Bipartisan legislation to loosen withdrawal rules for the Federal Thrift Savings Plan was introduced Thursday by Sens. Rob Portman, R-Ohio, and Tom Carper, D-R.I.
The proposed changes would address what the bill sponsors characterized as overly restrictive withdrawal rules that, according to TSP surveys, are a significant reason for the $9 billion transferred out of the plan every year into higher-fee accounts when employees leave the federal government.
Greg Long, executive director of the Federal Retirement Thrift Investment Board, said in a statement that officials there appreciate the action, which “will meaningfully improve TSP participants' ability to responsibly access their retirement savings.” The TSP had $482 billion in assets as of August 2016.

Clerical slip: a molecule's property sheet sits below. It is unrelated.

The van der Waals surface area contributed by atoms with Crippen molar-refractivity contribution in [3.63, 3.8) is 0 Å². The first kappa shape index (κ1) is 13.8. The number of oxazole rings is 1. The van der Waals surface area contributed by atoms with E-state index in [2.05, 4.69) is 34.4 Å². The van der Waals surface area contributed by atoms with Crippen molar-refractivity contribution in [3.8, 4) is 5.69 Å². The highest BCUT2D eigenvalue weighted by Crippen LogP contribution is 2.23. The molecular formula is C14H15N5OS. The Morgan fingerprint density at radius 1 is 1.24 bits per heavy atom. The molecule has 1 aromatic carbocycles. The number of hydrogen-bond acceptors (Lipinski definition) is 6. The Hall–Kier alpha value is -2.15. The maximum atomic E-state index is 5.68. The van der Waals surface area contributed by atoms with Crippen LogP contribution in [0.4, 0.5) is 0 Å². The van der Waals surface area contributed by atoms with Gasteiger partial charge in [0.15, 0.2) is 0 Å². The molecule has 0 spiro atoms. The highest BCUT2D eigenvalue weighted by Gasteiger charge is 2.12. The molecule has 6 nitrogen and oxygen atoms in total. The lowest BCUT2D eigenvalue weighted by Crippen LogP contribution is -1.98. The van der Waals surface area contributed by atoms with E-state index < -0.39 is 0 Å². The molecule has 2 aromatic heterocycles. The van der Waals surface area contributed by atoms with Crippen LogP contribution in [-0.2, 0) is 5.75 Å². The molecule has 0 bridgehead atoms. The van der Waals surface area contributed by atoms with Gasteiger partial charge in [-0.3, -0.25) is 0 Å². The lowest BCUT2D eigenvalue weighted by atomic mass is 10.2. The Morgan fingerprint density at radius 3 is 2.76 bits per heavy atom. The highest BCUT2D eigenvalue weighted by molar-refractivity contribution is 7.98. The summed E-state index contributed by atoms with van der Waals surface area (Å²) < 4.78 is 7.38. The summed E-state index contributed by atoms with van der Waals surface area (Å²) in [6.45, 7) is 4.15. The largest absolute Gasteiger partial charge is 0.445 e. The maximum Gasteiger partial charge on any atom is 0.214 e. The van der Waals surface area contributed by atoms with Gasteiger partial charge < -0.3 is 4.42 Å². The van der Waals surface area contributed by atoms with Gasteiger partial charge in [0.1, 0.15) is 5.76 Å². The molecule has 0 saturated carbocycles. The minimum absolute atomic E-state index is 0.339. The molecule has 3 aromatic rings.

If enacted, the proposed TSP Modernization Act would allow multiple, partial post-separation withdrawals by retirees, and for active federal employees older than 59½, multiple age-based withdrawals. The bill also seeks to encourage retention in the TSP by allowing quarterly or annual payments, and permitting periodic withdrawals to be changed at any point during the year.
Currently, TSP participants are only allowed two post-separation withdrawals in the form of a lump-sum payment, monthly payments or annuity payments.